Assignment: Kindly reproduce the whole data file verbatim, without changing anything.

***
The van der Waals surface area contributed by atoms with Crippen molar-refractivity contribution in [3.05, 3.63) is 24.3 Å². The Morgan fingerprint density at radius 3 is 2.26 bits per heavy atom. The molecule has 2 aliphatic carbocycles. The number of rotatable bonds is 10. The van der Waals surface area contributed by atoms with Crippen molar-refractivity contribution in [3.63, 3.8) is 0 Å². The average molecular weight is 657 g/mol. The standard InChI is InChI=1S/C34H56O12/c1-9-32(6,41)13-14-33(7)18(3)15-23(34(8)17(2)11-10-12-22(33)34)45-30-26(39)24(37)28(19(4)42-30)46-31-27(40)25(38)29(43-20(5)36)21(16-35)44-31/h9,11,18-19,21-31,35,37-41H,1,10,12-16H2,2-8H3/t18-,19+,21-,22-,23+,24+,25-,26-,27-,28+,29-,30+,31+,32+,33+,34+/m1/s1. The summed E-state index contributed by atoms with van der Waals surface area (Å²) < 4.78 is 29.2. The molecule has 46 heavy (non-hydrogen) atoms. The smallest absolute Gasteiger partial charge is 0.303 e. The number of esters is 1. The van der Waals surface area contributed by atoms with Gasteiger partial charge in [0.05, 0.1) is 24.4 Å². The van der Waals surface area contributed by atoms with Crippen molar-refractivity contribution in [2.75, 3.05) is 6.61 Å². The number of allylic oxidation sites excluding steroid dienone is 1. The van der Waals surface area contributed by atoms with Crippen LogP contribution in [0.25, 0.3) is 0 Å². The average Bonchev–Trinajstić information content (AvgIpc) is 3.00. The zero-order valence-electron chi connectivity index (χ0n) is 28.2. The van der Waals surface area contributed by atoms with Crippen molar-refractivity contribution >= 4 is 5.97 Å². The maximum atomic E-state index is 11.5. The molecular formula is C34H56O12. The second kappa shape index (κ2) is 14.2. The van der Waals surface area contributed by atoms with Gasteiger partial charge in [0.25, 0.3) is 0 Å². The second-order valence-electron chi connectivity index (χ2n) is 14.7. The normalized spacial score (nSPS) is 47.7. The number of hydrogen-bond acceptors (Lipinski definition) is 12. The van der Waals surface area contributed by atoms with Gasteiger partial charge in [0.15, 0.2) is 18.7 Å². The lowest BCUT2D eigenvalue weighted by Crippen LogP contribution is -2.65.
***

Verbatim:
The van der Waals surface area contributed by atoms with Crippen molar-refractivity contribution in [3.05, 3.63) is 24.3 Å². The Morgan fingerprint density at radius 3 is 2.26 bits per heavy atom. The molecule has 2 aliphatic carbocycles. The number of rotatable bonds is 10. The van der Waals surface area contributed by atoms with Crippen molar-refractivity contribution in [3.63, 3.8) is 0 Å². The average molecular weight is 657 g/mol. The standard InChI is InChI=1S/C34H56O12/c1-9-32(6,41)13-14-33(7)18(3)15-23(34(8)17(2)11-10-12-22(33)34)45-30-26(39)24(37)28(19(4)42-30)46-31-27(40)25(38)29(43-20(5)36)21(16-35)44-31/h9,11,18-19,21-31,35,37-41H,1,10,12-16H2,2-8H3/t18-,19+,21-,22-,23+,24+,25-,26-,27-,28+,29-,30+,31+,32+,33+,34+/m1/s1. The summed E-state index contributed by atoms with van der Waals surface area (Å²) < 4.78 is 29.2. The molecule has 46 heavy (non-hydrogen) atoms. The smallest absolute Gasteiger partial charge is 0.303 e. The number of esters is 1. The van der Waals surface area contributed by atoms with Gasteiger partial charge in [0.05, 0.1) is 24.4 Å². The van der Waals surface area contributed by atoms with Crippen molar-refractivity contribution in [2.75, 3.05) is 6.61 Å². The number of allylic oxidation sites excluding steroid dienone is 1. The van der Waals surface area contributed by atoms with Crippen LogP contribution in [0.25, 0.3) is 0 Å². The average Bonchev–Trinajstić information content (AvgIpc) is 3.00. The zero-order valence-electron chi connectivity index (χ0n) is 28.2. The van der Waals surface area contributed by atoms with Crippen molar-refractivity contribution >= 4 is 5.97 Å². The maximum atomic E-state index is 11.5. The molecular formula is C34H56O12. The second kappa shape index (κ2) is 14.2. The van der Waals surface area contributed by atoms with Gasteiger partial charge in [0.25, 0.3) is 0 Å². The second-order valence-electron chi connectivity index (χ2n) is 14.7. The normalized spacial score (nSPS) is 47.7. The number of hydrogen-bond acceptors (Lipinski definition) is 12. The van der Waals surface area contributed by atoms with Gasteiger partial charge in [0.15, 0.2) is 18.7 Å². The lowest BCUT2D eigenvalue weighted by Crippen LogP contribution is -2.65.